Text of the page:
Don’t take our word for it on fake news

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14 December 2016 | 0

Niall Kitson portraitIn yet another example of how this year’s US presidential election was like no other we are being treated to a series of post mortems from bemused Democrats and Republicans, poll watchers, mainstream media and social networks. How did so many get it so long for so wrong?

Elected on the vague pledge to ‘make America great again’, Donald J. Trump’s rise to power is a multifaceted drama with subplots including Russian interference; commercial conflicts of interest; media failure to push back against post-fact politics; and consternation over the impact of fake news on floating voters.

It’s the last point that affects the tech world the most and marks a turning point in the debate over the role of social networks as either news distributors or publishers. Sticking to his ‘platform over publisher’ line, Facebook president Mark Zuckerberg said the idea that fake news had any effect on the electorate was ‘crazy‘ but behind the scenes the mood at the social network was more critical than defensive. Questions were being asked.

Zuckerberg’s position assumes users approach their news feeds with scepticism and are able to distinguish quality from click bait, reputable sources from conspiracy theorists. A report from Business Insider that fake news outperformed real news during the campaign would indicate this is not the case.

Is Facebook that important a news source? Apparently it is. According to the Pew Research Centre, 62% of online adults in the US use social media to get their news. Given the way news is presented on social media you are fed a steady stream of ‘news’ selected by an algorithm looking to match your user profile with content you might like and click on – but may be completely false.

Zuckerberg argues that content is none of its business. Unfortunately content is his business. Facebook not only can’t live without content, it is the largest distributor of news in the world and part of its success is the level of personalisation it offers. Facebook doesn’t present you with a smorgasbord of material, it offers a curated experience and once you get into that level of detail there is a responsibility to present material which is interesting but also accurate. Facebook might have a handle on the former but on the latter it is failing badly – a situation compounded when it fired human news team go earlier this year after allegations of ‘liberal bias’ in story selection. In the absence of common sense we now a situation arrived where something from is given equal space to the New York Times, Washington Post etc. To mangle a phrase: if it walks like news and talks like news, it must be news.

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The biggest indictment of Facebook’s news conundrum is in a story carried in the Guardian about a group of teenagers in the tiny Macedonian town of Veles who were making upwards of $40,000 a month writing fake stories about Donald Trump and posting them to Facebook. Say what you will about the man, he’s good for traffic, and traffic is what Facebook and its advertisers thrive on.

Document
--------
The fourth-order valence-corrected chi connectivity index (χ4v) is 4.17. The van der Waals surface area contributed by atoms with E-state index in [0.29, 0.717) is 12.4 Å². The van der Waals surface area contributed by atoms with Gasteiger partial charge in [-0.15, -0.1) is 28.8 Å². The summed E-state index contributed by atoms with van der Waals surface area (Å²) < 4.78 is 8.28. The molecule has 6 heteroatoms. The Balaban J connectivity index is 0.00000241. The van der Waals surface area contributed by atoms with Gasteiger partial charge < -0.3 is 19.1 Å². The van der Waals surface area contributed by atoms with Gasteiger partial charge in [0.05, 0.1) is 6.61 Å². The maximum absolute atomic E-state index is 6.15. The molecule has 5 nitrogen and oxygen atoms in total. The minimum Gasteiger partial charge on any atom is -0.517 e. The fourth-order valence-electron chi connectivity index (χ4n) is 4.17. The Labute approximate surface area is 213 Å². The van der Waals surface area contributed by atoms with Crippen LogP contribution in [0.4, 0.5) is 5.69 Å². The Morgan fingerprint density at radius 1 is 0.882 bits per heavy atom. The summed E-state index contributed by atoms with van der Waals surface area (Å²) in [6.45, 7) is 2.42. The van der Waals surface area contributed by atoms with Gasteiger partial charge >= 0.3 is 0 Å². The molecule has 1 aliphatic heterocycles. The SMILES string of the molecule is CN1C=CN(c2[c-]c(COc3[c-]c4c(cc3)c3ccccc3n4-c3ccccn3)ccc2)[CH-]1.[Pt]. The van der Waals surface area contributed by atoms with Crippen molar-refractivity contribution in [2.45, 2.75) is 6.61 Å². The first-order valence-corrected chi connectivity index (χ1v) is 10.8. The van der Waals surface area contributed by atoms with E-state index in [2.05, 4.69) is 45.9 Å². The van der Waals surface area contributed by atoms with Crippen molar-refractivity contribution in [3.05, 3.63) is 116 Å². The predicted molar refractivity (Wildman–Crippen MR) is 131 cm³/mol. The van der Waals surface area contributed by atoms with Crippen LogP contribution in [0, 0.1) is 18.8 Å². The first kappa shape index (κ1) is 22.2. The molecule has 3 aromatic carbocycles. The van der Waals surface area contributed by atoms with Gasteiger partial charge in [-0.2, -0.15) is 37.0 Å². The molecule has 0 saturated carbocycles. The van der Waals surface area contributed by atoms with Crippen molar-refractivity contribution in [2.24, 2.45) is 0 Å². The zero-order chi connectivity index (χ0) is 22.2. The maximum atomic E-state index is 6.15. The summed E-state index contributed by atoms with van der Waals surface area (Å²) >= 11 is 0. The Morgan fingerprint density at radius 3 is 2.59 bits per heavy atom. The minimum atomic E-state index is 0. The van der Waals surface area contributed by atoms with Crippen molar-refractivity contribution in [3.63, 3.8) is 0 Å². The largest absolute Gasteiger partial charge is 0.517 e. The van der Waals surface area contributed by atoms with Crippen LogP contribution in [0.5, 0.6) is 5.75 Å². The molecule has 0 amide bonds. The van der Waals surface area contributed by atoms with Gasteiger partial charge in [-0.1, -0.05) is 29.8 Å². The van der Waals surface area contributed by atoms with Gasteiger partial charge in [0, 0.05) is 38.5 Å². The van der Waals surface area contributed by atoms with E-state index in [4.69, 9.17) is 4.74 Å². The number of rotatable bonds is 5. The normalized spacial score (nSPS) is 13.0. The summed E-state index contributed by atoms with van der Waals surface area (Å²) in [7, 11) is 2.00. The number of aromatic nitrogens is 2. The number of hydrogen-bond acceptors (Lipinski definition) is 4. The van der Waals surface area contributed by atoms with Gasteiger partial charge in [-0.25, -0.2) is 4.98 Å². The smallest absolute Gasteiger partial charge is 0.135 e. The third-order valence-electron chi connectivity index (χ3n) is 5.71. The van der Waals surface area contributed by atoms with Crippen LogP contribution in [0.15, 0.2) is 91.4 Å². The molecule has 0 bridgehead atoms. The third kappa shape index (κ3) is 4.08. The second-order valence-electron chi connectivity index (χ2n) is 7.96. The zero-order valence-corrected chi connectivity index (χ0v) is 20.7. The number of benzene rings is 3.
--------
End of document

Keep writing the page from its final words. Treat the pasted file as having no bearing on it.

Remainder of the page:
But really, for all the gaming of the system, did fake news actually sway floating voters or did it merely confirm existing biases?

Another social network struggling with the same issue is Twitter, where instead of being targeted from without you can create your own echo chamber and never have to be exposed to the other side of a debate. This has been Trump’s platform of choice both with the electorate and the media, where one tweet at a time he managed to hog airtime away from Hillary Clinton’s more traditional campaign. When you present a persona of a straight-talking ‘blue collar billionaire’ putting the blame for the decline of the middle class on immigrants, foreign powers and terrorism, it makes sense to deal in pronouncements over debate and to avoid any kind of fact checking – any that does manage to get through invariably gets glossed over by another successive scandalous reveals.

Did Trump debase Twitter by usnig it to construct his narrative and embolden readers of outlets like alt-right masthead Breitbart News? No, he exploited it to its fullest. Should Twitter have been more hip to the threat of fake news? No. It really is a platform, unfiltered, unreliable and subject to mob rule – the perfect vehicle for a populist candidate running a fact-free campaign.

So if Facebook is culpable and Twitter absolved what is the lesson for mainstream media with its pesky commercial considerations, fact checking and lofty aims of informing without prejudice? There have been a few developments that have me hopeful. First is the spread of well-written analysis from broadsheet papers of record to more unlikely outlets. Last weekend’s must-read opinion piece was in Teen Vogue, of all places. If erudite political think pieces can find their way into corners of the media that would ordinarily have nothing to do with them, I think there is hope for titles to regain reader trust and deprive clickbait merchants of cheap hits.

For its part, Facebook has given some ground by introducing an option for users to flag fake news stories on top of its automation effort. According to a report in Engadget, the social network has added the ability to report stories and have them taken off the site, making them less profitable. There are even browser plug-ins like BS Detector that can keep your browsing experience real through the power of automation.

The future of the mainstream media is diversity and quality enabled by better tech. Hopefully, the days of ‘bait and click’ are numbered.

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